Walking into Dynamicland, a computational research lab and communal computer in Oakland, the first thing I notice is the array of projects spread out across several work tables and the kitchen countertop. 3D printed math sculptures, stuffed animals, kids toys disassembled for parts, and a MIDI keyboard connected to a Raspberry Pi. There’s enough art supplies to rival any Kindergarten classroom: markers and crayons, glue sticks, silly putty, felt tokens, pipe cleaners. Giant posters line the walls, with titles like “Annotation of the Celera Human Genome Assembly” and “Outline of the Discussion Leading to Maxwell’s Equations.” …
langand character encoding
There is a command in dog training called “Leave it.” It simply means, let go of whatever you’re focused on. Just let it go. In your mind, change the subject. The simplest application of “leave it” is when your dog is about to eat something you don’t want them to eat.
“Leave it” is meditation for dogs. Out on our morning walk, when my little dog Arlo (which happens to be my password, except I add “123” to it just to be super safe) sees a big aggressive-looking dog and starts to become scared, I use “leave it” to help him shift his attention back to the present. Back to the walk we’re on, the interesting smells everywhere. …
The IEEE specification for Ethernet is over 4,000 pages long. It gets into incredibly boring minutiae: design specifications for coaxial trunk cable connectors, compliance interconnect magnitude response curves, link aggregation TLV usage rules, etc. My goal here is to omit 99.9% of those details and go for the juicy 0.1% that are relevant to anyone who wants to have a mental model of networking. If you work on any sort of networked application, my hope is that a rough model will help you feel more comfortable with what is happening further downstack.
I love computer networking. It has loads of real-world cost/benefit tradeoffs, abstractions and designs that have stood the test of time and scale, funny workarounds that got layered on top, and a rich and fascinating history that spans computer science, electrical engineering, telecommunications, information theory, and physics. …
I want to talk about a practice of seeing called mundane photography. Mundane photography is meditative work with a camera.
There are billions of cameras on the planet. Having a camera is no longer a luxury for most people. True luxury is the ability to see.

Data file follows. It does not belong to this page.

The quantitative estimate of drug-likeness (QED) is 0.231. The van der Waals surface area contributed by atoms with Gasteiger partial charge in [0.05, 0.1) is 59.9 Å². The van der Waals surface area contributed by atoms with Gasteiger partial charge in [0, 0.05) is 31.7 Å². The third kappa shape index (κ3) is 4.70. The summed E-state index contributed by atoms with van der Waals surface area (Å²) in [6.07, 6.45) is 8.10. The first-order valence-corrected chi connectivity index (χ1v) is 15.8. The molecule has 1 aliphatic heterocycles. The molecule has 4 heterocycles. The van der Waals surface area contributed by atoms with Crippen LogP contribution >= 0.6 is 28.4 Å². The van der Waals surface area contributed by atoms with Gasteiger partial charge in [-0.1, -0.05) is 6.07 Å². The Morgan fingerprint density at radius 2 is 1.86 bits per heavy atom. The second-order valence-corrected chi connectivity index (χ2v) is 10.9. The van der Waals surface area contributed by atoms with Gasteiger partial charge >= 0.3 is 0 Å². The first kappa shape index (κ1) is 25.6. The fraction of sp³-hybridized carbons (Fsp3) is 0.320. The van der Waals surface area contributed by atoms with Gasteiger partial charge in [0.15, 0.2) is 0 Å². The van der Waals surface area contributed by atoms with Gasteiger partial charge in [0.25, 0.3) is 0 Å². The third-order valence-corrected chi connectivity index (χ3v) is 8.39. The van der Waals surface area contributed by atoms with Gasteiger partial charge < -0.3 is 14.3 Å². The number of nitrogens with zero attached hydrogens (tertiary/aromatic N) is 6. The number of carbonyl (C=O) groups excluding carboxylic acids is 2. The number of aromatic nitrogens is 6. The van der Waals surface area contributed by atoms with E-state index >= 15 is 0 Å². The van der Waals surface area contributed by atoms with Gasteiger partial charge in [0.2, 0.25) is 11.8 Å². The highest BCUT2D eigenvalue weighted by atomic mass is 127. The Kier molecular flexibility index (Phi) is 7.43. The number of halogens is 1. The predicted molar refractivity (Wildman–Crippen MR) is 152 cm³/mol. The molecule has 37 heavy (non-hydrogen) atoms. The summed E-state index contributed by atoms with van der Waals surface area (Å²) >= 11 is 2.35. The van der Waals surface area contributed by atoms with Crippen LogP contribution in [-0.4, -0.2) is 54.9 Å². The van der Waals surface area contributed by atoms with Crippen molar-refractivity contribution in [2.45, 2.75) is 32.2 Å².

Have you ever noticed how expensive things — a sumptuous hand-knotted Persian rug, a velvet Jacquard haute couture opera coat — don’t seem to be all that different from inexpensive things? They aren’t necessarily more comfortable. But, there is a difference: Expensive things tend to be more richly textured and ornately detailed. …
I’ve noticed that Silicon Valley founders, when talking shop, love to dig into the reasons startups die:
True facts, all of them! But the technical cause of death is usually a veneer. Behavioral, cultural, and interpersonal issues are among the biggest killers of startups, but they are seldom discussed in public. These issues are very personal. They are sometimes scary for founders to confront within themselves, and even scarier to confess to the world. …
Reading code is hard work—in some ways harder than writing it—so most of us have a tendency to avoid looking closely. There is a practice I learned about long ago called desk checking that seems to have gone out of favor in a world of incredibly sophisticated IDEs, but I believe it still has a lot of value.
To desk check your code:
Here’s the advice any ambitious person loves to hear:
“I get to the library and all set-up by around 5:30AM. I spend a few minutes in prayer and meditation, followed by a 5–10 minute session in my journal. The purpose of this journal session is get clarity and focus for my day.”
— productivity guru Benjamin P. Hardy
And here’s what we don’t want to hear:
“I don’t get up in the morning until I know exactly what I’m going to do. Sometimes, I stay in bed until about three in the afternoon, without any breakfast.” …
We used to have a book on the shelf called, “Love is Letting Go of Fear.”
I liked seeing the spine of it from across the room. That simple phrase sounded so wonderful and true. I may have even read the book once and understood it conceptually, but it did not actually help me let go of any fear.
I really had no idea what to do within myself to let go of fear.
So, I held on. I held onto so much fear, for so long, that I couldn’t even notice the scope of it within myself. …
Agile stories don’t tell us what to code; they are only examples. They offer small slices of the bigger abstractions that we’ll usually need.
Stories are tiny windows that we can peer through as we code. The simplicity of a story motivates and concentrates our creative effort. Their value is in boiling down the larger picture of the problem domain and what the customer really wants, in plain language. It’s up to the team to work out the larger abstractions over time.
Much as we would like every story to be perfectly self-contained, many abstractions are covered by several stories. Abstractions bleed into future stories that haven’t been written yet, that won’t be written for months. …